Brighton and Hove union members strike over pensions

Posted On 10 May 2012 at 11:59 am

Public sector workers in Brighton and Hove went on strike today over changes to their pensions. Some joined a mass protest in London.

They were protesting at having to pay higher pension contributions, work longer before being able to retire and being in line to receive lower pensions when they do retire.

The unions involved included the Public and Commercial Services (PCS) Union, the University and College Union (UCU) and  Unite.

Members going on strike included civil servants and lecturers. They were believed to have gone on strike at the universities and City College Brighton and Hove, the law courts, job centres and tax offices.

They planned to march from Grand Parade to Brighton Town Hall.

Health workers planned to hand out leaflets during a lunchtime protest outside the Royal Sussex County Hospital in Brighton.

Caroline Lucas

And off-duty officers and staff from Sussex Police went to a rally in London for a separate protest over cuts imposed by the Conservative and Liberal Democrat coalition government.

The Green MP for Brighton Pavilion, Caroline Lucas, told strikers in Brighton: “As vice-president of the Public and Commercial Services group in Parliament, I completely support today’s strike action.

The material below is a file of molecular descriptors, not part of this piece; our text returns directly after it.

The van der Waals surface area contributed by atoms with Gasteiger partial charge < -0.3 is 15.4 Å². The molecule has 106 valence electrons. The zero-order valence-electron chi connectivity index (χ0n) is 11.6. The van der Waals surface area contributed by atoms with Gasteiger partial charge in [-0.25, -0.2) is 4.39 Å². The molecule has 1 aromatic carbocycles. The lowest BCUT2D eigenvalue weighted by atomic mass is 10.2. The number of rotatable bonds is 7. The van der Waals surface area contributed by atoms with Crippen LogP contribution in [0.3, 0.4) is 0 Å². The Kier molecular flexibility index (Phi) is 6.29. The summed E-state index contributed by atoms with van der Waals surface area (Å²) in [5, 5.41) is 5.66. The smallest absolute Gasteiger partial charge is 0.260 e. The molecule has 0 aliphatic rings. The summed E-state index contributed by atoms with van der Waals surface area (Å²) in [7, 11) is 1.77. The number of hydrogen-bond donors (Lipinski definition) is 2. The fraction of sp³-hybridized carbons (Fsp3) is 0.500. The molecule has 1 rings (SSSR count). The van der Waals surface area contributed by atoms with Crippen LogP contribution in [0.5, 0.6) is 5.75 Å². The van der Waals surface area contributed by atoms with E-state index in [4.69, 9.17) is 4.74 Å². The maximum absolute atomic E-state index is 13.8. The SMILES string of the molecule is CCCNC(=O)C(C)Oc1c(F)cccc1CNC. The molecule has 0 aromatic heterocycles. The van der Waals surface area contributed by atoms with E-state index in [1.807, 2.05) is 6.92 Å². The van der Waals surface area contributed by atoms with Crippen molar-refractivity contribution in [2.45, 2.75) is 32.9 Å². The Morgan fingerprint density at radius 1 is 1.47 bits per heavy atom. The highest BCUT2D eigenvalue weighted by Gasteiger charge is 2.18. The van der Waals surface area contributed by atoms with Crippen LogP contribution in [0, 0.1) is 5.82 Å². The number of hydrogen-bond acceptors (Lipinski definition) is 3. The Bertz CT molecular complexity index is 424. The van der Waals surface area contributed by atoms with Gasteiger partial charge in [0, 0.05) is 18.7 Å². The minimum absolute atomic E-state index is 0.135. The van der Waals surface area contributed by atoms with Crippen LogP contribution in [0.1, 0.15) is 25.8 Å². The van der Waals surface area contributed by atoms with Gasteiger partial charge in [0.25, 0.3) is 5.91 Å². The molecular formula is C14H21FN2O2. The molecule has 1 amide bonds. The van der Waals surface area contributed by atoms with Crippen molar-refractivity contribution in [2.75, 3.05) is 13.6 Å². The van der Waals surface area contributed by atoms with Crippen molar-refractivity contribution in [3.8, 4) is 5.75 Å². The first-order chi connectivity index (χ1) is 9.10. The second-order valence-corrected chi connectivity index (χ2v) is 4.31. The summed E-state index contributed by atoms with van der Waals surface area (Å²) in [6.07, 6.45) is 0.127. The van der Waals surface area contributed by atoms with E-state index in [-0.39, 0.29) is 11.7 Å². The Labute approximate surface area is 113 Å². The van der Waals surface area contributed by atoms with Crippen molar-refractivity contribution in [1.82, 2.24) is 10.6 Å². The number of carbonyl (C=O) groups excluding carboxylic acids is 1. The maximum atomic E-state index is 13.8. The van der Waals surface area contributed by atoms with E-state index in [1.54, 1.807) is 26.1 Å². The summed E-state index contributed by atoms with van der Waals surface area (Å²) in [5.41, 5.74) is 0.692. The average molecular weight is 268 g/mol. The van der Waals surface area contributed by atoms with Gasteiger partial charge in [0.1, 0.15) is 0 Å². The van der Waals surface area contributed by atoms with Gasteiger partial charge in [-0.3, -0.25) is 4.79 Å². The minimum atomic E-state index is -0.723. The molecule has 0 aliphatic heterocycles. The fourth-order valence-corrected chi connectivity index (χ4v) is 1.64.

“This government’s drive to slash jobs, slash pay and now slash pensions as well is both socially devastating and economically illiterate.

“The best way to tackle the deficit is to invest in jobs, not to destroy them.

“And the fairest way to do it is to make those responsible for the financial crisis pay the highest price.

“It cannot be right to demand that ordinary workers up and down the country pay more, work longer and get less in their pensions.

“The cynical changes to indexation from RPI (Retail Price Index) to CPI (Consumer Price Index) inflation means pensions fall by up to 20 per cent.

“Equally worrying, this indexation change will also apply to a number of important benefits, including disability living allowance and incapacity benefit.

“That’s why it’s so important that civil servants, lecturers and other public sector workers come together today to defend each other, demand real negotiation with government, and to demand no more cuts.”


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